Digital Comics Club: Week 14

Now that you’ve been through the entire comics-making process from start to finish, it’s time to share it with the world! To do that, you may need…

A Cover!

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Here’s one we made earlier!

When you pick up a comic (or a DVD, game, etc), the first thing you see is its cover. The cover can tell you what the comic is called, who made it, and what the story is about, but most importantly – it can help you decide if you want to read it!

Look at the comics below, and think about these questions:

What do you think these comics are about?

What stands out to you about their designs?

Do the covers make you want to read them?

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Giant Days cover by Max Sarin. The Adventure Zone cover by Carey Pietsch and Andrew Arnold. Flavor cover by Wook Jin Clark, Tamra Bonvillain, and Rich Tommaso. Be Prepared cover by Vera Brosgol.

 

What’s in a Name?

One thing you might have noticed is that the above comics all have completely different logos! You can have a lot of fun in designing your own logo. Let’s look at little more closely at Vera Brosgol’s Be Prepared:

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Enhance!

Now wait a minute – those words are made of wood! Be Prepared is set at a summer camp in the forest, so the artist has designed the logo to fit the setting. You don’t have to do this with your logo, but it is a super cool thing that you could do!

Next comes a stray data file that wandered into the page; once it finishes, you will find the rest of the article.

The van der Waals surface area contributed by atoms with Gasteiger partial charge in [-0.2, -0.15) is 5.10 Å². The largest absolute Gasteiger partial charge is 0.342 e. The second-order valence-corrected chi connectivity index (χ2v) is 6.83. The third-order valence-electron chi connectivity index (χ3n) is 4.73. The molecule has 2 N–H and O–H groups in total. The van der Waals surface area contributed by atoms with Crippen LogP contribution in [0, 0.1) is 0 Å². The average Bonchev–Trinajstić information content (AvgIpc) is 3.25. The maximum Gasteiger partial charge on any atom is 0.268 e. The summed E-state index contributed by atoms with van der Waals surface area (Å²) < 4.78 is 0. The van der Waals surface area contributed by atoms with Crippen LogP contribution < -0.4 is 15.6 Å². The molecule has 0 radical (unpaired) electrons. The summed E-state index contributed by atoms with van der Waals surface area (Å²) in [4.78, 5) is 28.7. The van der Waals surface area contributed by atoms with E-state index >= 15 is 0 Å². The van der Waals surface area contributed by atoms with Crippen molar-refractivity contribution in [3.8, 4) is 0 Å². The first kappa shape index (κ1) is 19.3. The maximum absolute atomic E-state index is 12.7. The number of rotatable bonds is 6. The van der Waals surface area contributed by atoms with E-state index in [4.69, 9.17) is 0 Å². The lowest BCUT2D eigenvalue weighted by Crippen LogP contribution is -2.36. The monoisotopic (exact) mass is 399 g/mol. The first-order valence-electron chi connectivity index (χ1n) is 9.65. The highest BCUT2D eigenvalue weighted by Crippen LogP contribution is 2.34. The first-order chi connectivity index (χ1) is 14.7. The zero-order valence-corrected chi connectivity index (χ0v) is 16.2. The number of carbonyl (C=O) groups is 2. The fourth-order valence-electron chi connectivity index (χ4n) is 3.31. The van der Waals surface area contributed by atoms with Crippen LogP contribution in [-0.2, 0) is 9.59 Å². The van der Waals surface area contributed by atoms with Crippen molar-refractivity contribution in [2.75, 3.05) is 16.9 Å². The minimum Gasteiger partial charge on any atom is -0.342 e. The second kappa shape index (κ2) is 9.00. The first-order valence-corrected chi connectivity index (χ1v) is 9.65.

Logos can be designed by the person who drew the comic, by the letterer, or sometimes by a dedicated person who only designs the logo. It depends on the comic! If you find that you really like designing logos, you could offer to do them for your friends!

 

Drawing Your Cover

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It can be hard to think of ideas when you’re looking at a blank sheet of paper, so break it down into smaller steps! What do you want people to see? You might want to show off your characters, the setting, a dramatic moment from your story, or a mixture of these. Drawing thumbnails can help you try out different ideas!

How big do you want the title to be? Where do you want to put your characters? Where is your name going to go? Drawing a grid on your paper first (in pencil, because you want to be able to erase it later!) can help you break up the page and plan out where to put everything:

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Whatever you choose to do, a great cover will make people want to read your comics. Just remember to put your name on it!!

The above images (unless otherwise stated) are by Rebecca Horner.